ESCAPE ROOM (2019)
Director: Adam Robitel
Notable Cast: Taylor Russell, Logan Miller, Deborah Ann Woll, Tyler Labine, Jay Ellis, Nik Dodani, Kenneth Fok, Yorick van Wageningen
After the cult status that The Taking of Deborah Logan reached quickly within horror circles, director Adam Robitel almost immediately became a name to watch. When his second film, the fourth Insidious feature, became a box office hit, it seemed as though Robitel was not some kind of one trick pony. He had style, a knack for creating tension, and horror fans were willing to stand by his work. His latest film, Escape Room, looked to be Sony’s next bid for a yearly horror franchise in terms of both mainstream appeal and fantastic gimmick. With Robitel at the helm, there was a great chance that they might be able to pull it off even if the concept seems a bit eye-rolling on the surface.
If anything, Escape Room not only makes a strong statement for a new yearly horror franchise with its Cube inspired puzzle meets trap solving exercises and its fantastic use of an ensemble cast, but it allows Robitel and company make a highly entertaining film to stand on its own. Most of this is due to the impressive use of sets and the director’s knack for creating tension and suspenseful thrills out of some of the most asinine scripting elements. While the overall world building, about a secret organization that has seemingly brought together six strangers to survive increasingly strange and outlandish Escape Rooms, is fairly ungrounded and occasionally formulaic for horror fans to experience, the execution brings it back home to sell the entire thing. There are multiple set pieces that are instantly memorable and Escape Room makes use of the concept impressively well. In particular, there is an ‘upside-down room’ sequence that is both fascinating to watch as the characters attempt to survive the traps and solve the puzzles, but it’s shot in a way that’s wholly disorienting and fascinatingly well-paced. Throw in some rather stock, but fun characters to watch as they try to navigate their own past assumptions about everything and one another and we have a highly entertaining horror film runs with its strengths.
Considering the decent box office and threaded plotting for a sequel, Escape Room is primed for the franchise it was obviously crafted to kick off. Although the film leans towards fringe horror than anything, since it shies away form showing the violence and instead focuses on the fun visuals and thrills of its pacing, this is a franchise that I am more than willing to follow. Particularly if Robitel stays on board to direct. It sounds like both are going to be happening, so you know that I will be in the theater next year when it comes out.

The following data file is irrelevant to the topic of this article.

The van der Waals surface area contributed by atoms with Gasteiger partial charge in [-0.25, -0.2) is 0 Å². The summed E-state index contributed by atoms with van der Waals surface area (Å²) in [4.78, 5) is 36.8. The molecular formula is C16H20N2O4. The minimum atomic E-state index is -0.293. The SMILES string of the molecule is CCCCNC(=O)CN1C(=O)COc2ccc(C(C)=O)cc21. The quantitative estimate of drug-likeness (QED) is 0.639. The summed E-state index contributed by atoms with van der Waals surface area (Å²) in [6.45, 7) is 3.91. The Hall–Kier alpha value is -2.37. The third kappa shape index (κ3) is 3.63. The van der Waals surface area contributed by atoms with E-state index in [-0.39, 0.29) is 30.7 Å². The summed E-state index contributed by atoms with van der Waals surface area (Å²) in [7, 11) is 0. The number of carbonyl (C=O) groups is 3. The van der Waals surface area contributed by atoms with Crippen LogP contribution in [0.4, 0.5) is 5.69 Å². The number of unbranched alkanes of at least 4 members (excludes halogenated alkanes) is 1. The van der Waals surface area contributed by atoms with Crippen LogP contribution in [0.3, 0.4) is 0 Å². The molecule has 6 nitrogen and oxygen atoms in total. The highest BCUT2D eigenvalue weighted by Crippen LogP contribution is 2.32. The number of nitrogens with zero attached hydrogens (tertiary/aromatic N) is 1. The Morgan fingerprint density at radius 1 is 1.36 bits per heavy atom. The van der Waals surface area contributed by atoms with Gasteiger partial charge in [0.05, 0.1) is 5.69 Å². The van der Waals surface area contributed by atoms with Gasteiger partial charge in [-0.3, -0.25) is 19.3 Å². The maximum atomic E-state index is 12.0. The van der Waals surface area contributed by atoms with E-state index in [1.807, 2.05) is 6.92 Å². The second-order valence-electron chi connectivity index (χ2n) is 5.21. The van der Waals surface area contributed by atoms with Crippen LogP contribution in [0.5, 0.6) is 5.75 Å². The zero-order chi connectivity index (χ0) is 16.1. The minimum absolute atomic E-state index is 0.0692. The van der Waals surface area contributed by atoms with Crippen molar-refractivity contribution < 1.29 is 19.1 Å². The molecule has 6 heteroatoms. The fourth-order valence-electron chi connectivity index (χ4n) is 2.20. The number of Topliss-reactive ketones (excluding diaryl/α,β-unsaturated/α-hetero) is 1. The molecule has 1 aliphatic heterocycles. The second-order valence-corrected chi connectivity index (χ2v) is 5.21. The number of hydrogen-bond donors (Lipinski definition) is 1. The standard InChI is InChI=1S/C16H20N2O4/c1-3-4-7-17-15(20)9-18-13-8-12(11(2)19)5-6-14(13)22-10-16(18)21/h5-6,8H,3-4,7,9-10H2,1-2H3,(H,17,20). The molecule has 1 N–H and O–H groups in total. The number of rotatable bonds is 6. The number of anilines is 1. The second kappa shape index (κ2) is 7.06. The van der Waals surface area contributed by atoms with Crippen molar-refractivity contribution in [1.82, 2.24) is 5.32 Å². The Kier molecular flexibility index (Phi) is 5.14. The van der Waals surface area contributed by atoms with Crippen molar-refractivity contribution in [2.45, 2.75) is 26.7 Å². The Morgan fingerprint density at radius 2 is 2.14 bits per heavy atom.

RUST CREEK (2019)
Director: Jen McGowan
Notable Cast: Hermione Corfield, Jay Paulson, Sean O’Bryan, Micah Hauptman, Jeremy Glazer, Daniel R. Hill, John Marshall Jones, Denise Dal Vera, Laura Guzman, Virginia Schneider
IFC Midnight did a great job of marketing Rust Creek when it first premiered, using the strong initial reviews of the film to spin a campaign that the film was the first great indie survival horror film of the year. In a way, they aren’t wrong. Rust Creek is a fantastic film. It has a great sense of grounded reality to some great performances, the tension is tight and effective, and the film loves to play with its audience in its narrative. However, calling it survival horror might be a stretch. Now before I get lambasted with people pulling the genre card on me, I keep a pretty open mind to what horror cinema can be interpreted as. While the film certainly uses some survival horror elements, particularly in the first act, it’s pretty light and definitely on the very outskirts of the genre. It’s just fair warning for those who might carry in the wrong expectations. If I was to label it anything, I would call Rust Creek a brilliant dark thriller.
With that bit of context out of the way, Rust Creek is able to dig its heels into its concept and deliver some truly intense and surprisingly thoughtful cinema. It very much starts off as though it’s going to be the survival horror that it was marketed as, when our young heroine finds herself lost in the backwoods and two crass and creepy guys try to take advantage of her. The resulting survival sequence, with her in the woods on the run from these two guys looking to make sure she stays lost, is of the usual variety. It’s impeccably well made though as it doubles down on the reality of the situation starts to build its characters through it. However, Rust Creek is not content in staying in the formula and starts to deviate quite a bit in the second half to some surprising results. It plays on the audiences’ expectations, layers in a bit of more traditional thriller elements, and never pulls away from the characters. To give too much more away would be detrimental to the experience, but the choices that director McGowan makes, the strong and nuanced performances, along with how the tension and pops of thrills unfold make it quite the impressive watch.
Although Rust Creek will probably still fly under the radar as the year goes on because it refuses to sell itself out to wild style or gimmicks, it should be one that genre fans should check out. It’s realism, performances, and strong detailed direction make it a sleeper hit in quality for the year. Rust Creek comes highly recommended.
Written By Matt Reifschneider